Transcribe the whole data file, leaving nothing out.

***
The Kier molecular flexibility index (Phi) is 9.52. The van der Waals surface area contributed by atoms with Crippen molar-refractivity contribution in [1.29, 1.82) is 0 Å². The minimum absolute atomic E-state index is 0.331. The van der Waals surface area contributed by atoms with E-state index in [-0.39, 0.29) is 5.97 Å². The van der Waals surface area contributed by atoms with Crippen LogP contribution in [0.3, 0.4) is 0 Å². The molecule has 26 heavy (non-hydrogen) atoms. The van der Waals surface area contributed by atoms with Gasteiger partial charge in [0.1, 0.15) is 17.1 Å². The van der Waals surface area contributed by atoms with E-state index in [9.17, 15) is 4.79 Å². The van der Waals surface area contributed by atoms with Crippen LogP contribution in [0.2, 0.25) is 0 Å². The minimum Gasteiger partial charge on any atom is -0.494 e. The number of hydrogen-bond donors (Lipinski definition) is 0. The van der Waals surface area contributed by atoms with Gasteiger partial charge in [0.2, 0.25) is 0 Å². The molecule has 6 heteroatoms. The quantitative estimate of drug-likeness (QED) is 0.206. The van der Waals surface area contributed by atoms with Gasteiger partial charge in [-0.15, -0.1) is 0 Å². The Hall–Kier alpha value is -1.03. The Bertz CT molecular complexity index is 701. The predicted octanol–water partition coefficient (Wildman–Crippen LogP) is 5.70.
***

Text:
The Kier molecular flexibility index (Phi) is 9.52. The van der Waals surface area contributed by atoms with Crippen molar-refractivity contribution in [1.29, 1.82) is 0 Å². The minimum absolute atomic E-state index is 0.331. The van der Waals surface area contributed by atoms with E-state index in [-0.39, 0.29) is 5.97 Å². The van der Waals surface area contributed by atoms with Crippen LogP contribution in [0.3, 0.4) is 0 Å². The molecule has 26 heavy (non-hydrogen) atoms. The van der Waals surface area contributed by atoms with Gasteiger partial charge in [0.1, 0.15) is 17.1 Å². The van der Waals surface area contributed by atoms with E-state index in [9.17, 15) is 4.79 Å². The van der Waals surface area contributed by atoms with Crippen LogP contribution in [0.2, 0.25) is 0 Å². The minimum Gasteiger partial charge on any atom is -0.494 e. The number of hydrogen-bond donors (Lipinski definition) is 0. The van der Waals surface area contributed by atoms with Gasteiger partial charge in [0.2, 0.25) is 0 Å². The molecule has 6 heteroatoms. The quantitative estimate of drug-likeness (QED) is 0.206. The van der Waals surface area contributed by atoms with Gasteiger partial charge in [-0.15, -0.1) is 0 Å². The Hall–Kier alpha value is -1.03. The Bertz CT molecular complexity index is 701. The predicted octanol–water partition coefficient (Wildman–Crippen LogP) is 5.70.